How to Compost at Home, and Reduce Your Waste
By Aileen Richter
What exactly is composting and what benefits does it bring?
Composting is described as the natural process of recycling organic materials, like food scraps and garden waste into a natural fertilizer that can further be used to enrich plants and soil. Composting also creates an ideal environment for organisms that decompose the organic matter, such as worms, bugs and fungi, to thrive. This then speeds up the process. The result is a mass that resembles fertile garden soil. Compost is often called “black gold”, due to the fact that it is rich in nutrients. It can, therefore, be reused as a natural alternative to chemical fertilizers, whether for agricultural use or in your own garden.
To sum it up, composting ensures that less trash ends up in your garbage can. Due to its many benefits, it contributes to the well-being of your plants, and reduces the release of methane into the environment. But how do you start composting? And is it even possible without a garden? The simple answer – yes it is, and we will show you how.
Composting is easier than you think – you can even do it in your own kitchen.
4 easy ways to get started
1. Collect the right organic waste
First of all, you need to collect the right organic waste. Here, a simple rule applies: everything that could attract animals should be kept away from the compost bin. This includes, for example: food cooked in oil or butter, fish, meat or bones.
Furthermore, the secret to a healthy compost pile is the right amount of “Greens” and “Browns”. Greens provide Nitrogen to the compost and include food scraps, green lawn clippings, kitchen waste, and green leaves. Browns add Carbon and include egg shells, coffee grounds, dried leaves or straw. As far as the ratio is concerned, the experts argue that three or four parts browns to one part greens will work. The most important things is that the quantity of browns predominates.
When composting you can use egg shells, vegetable peels or teabags.
2. Choose the right place and compost bin
As said in the beginning, composting is not only for people who have a lot of space available. You can also place a compost bin indoors in any dark and dry place (for example, in the basement or under the sink). A popular way of indoor composting is vermicomposting. Here worms and soil microbes are used to convert waste into a mass consisting of worm droppings and rotted organic material. Plastic storage cans with lids, garbage cans (plastic or metal), or wooden garbage cans are best suited for use as composting containers. In general, 18-gallon bins are a good size for households of two to four people.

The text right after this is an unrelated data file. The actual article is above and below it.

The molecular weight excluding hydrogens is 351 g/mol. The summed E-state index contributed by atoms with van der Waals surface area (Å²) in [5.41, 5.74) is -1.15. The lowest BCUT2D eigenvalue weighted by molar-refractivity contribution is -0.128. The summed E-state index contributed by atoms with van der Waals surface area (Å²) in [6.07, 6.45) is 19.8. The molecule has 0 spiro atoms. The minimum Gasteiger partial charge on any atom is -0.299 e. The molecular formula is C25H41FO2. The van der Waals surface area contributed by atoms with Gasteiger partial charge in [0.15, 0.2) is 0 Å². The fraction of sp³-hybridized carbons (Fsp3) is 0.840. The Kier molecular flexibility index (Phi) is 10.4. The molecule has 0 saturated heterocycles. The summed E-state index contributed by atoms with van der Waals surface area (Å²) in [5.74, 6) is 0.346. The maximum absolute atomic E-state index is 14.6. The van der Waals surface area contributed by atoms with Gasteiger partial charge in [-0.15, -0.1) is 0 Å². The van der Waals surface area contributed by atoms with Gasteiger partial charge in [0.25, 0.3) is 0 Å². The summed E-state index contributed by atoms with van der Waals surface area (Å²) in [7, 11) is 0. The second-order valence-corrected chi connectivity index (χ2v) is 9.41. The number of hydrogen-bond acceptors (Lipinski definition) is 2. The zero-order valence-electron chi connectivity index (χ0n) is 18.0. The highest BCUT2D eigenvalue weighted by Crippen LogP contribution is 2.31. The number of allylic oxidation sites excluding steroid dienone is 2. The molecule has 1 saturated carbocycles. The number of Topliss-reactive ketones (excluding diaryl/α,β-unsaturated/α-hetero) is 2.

You can use plastic or metal garbage cans as composting containers.
3. Prepare your compost bin for vermicomposting
It is important that the compost container is permeable to air. For this purpose, you can simply make holes into the lid and sides of the appropriate container. Also, make sure that you provide good drainage so that excess water can drain out of the container. For a start, you can lay out pieces of newspaper in the container, moisten them with a bit of water, and add a handful of soil on top.
This is when the worms come into play. Eisenia detid, or Red Wigglers are best suited for your vermicomposting bin. Better not try to use the earthworms you find in your garden though, as they would only die in your compost bin. This is due to the fact that the bin does not provide an optimal habitat for them to survive. As for the amount of worms, worm farming experts recommend a 1:1 ratio. So one pound of worms (the equivalent of about 1,000 worms) to one pound of garbage added daily, works well.
Be sure to use Red Wigglers for your compost can.
4. Add your food scraps, wait and harvest
For quick composting, make sure to cut the food scraps into small pieces, which you can then bury in the bedding. This step allows the worms to do their work faster. A great advantage of vermicomposting is that it is not necessary to turn the compost by hand. This is because the worms naturally aerate the compost as they churn through it.
To harvest the finished compost, separate the fully composted waste from the partially composted waste, by moving them to opposite sides of the bin. You can also place the partially composted food in the center, where more food waste can then be added on top. The worms will take about 2 weeks to move to the partially composted waste pile with the new food, to continue composting. In about three to four months, you can harvest and use the finished compost. If you can’t find a use for it, give it to your local community garden.
Your compost will be ready to harvest after 3 – 4 months.
As you can see, composting is not as complicated as it seems at first glance, and is surprisingly easy to implement even in the tightest of spaces. So with a little effort and confidence, you can soon harvest your own compost and make a contribution to environmental protection! Happy composting!
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